The IMF in a process of change

At the IMF, we are guided by these principles, too. The lessons of the capital market crises of past years have already led to significant changes:

  • There has been a near revolution in transparency of economic and financial data both within IMF member countries and in IMF policy itself.

  • We are focusing more than ever on crisis prevention, not least by means of improved analysis of debt sustainability and the stability of international financial markets and national financial sectors.

  • We are working on improving crisis management through a clearer definition of the conditions and limits for the use of IMF resources. And to deal better with the exceptional event of sovereign bankruptcy, we are discussing changes in the international legal framework to enable a more rapid, orderly, and less costly restructuring of sovereign debt. This debate is still in full swing.

I am firmly convinced that these and other reforms have already considerably strengthened the international financial architecture.

Allow me two points of clarification. Firstly, a well-functioning market economy derives its strength and dynamism from competition. Competition is a never-ending quest for better results, better products, and greater productivity. Hence, we must accept that overshooting and correction will always be a part of this process. This is necessary if we want to preserve a system founded on freedom, market economy and self-responsibility. In other words, in an open and dynamic market economy there are limits to our ability to predict and prevent crises. All we can strive for is to ensure that they are fewer in number, and that they are less severe. Secondly, even in a crisis, self-responsibility remains indispensable. The IMF is not an international lender of last resort with unlimited access to liquidity. Private creditors as well as sovereign borrowers must always remember that they bear the ultimate responsibility for the risks they take.

Returning to the state of the global economy, I am concerned that growth in world trade has slowed considerably. According to IMF estimates, it should reach about 2 percent in 2002, compared with an average annual growth rate of 7 percent during the 1990s. It is very much in Germany's interest that international trade remains an engine of growth and employment. For this reason, Germany should forcefully support further multilateral trade liberalization. Clear signals of political determination to bring the Doha Round, held under the auspices of the World Trade Organization, to a successful conclusion would immediately create confidence among investors worldwide. IMF economists estimate that successful multilateral trade liberalization could lead to growth in trade of 30 to 50 percent, with the greatest boost occurring in the trade of emerging market and developing countries (IMF World Economic Outlook October 2002). This is exactly the kind of structural change that we now need to boost the growth of the world economy and strengthen its resistance to crises decisively.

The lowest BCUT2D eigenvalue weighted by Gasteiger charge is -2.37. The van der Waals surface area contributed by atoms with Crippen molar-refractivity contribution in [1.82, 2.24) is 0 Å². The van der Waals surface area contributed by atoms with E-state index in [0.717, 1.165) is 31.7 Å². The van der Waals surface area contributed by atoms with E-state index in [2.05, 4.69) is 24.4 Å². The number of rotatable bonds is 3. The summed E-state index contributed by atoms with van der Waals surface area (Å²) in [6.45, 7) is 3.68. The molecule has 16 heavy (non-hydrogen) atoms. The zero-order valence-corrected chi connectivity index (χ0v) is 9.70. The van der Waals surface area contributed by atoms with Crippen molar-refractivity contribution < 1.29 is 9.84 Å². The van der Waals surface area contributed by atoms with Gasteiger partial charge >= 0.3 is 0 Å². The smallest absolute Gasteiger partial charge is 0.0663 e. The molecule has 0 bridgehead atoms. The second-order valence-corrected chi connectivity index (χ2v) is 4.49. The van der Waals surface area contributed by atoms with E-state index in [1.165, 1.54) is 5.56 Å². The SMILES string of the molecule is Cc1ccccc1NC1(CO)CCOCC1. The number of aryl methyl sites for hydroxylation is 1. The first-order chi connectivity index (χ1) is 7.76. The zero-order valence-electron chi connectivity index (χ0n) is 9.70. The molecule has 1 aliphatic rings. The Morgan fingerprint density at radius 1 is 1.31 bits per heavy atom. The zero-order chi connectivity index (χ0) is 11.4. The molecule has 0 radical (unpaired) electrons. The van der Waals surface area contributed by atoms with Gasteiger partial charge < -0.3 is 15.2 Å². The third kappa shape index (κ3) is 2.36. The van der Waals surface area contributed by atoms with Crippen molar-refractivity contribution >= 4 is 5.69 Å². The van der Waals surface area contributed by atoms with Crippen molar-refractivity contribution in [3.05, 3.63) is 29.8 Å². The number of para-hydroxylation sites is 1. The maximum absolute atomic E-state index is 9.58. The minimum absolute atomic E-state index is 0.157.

Trade is also the key to poverty reduction. It is the best help toward self-help, and the advanced economies should accelerate opening their markets to products from developing countries, both for raw materials and processed goods. Phasing out trade-distorting measures in the agricultural sectors in the advanced economies is particularly long overdue. In 2001, agricultural sector support in the OECD totaled over US$300 billion, which is six times the level of overseas development aid. If poverty reduction in developing countries is to be tackled seriously, this discrepancy must be addressed now. Far-reaching reforms in the agricultural policy of all industrial countries are therefore urgently needed, both for fundamental moral reasons, and because it makes economic sense. But regardless of the pace of progress in this area, developing countries, for their part, can and must also do more amongst themselves to dismantle barriers to trade.

A global world needs global ethics

Ladies and Gentlemen,

I am an optimist and I am convinced that with the right policy, and in particular the right institutional framework, better globalization is possible. As part of this, the recent financial scandals in the United States should remind us that the strength of a market economy and good corporate governance are not measured by quarterly profits alone. We need a corporate code of ethics that promotes sustainable value creation, and takes into account shareholders, workers, and the environment. I agree with Hans Küng that the world cannot survive without a global ethic. This ethic must respect human rights, but should also remind us that we have duties as well as rights. Hans Küng also showed that there is a great deal of commonality between the major world religions. This, too, offers us the hope and confidence that it is possible to make globalization work for the benefit of all.

1 Erhard, Ludwig, "Wirtschaft und Bildung," in Hohmann, Karl (ed) 1988, Ludwig Erhard — Gedanken aus fünf Jahrzehnten: (Düsseldorf/Vienna/ New York)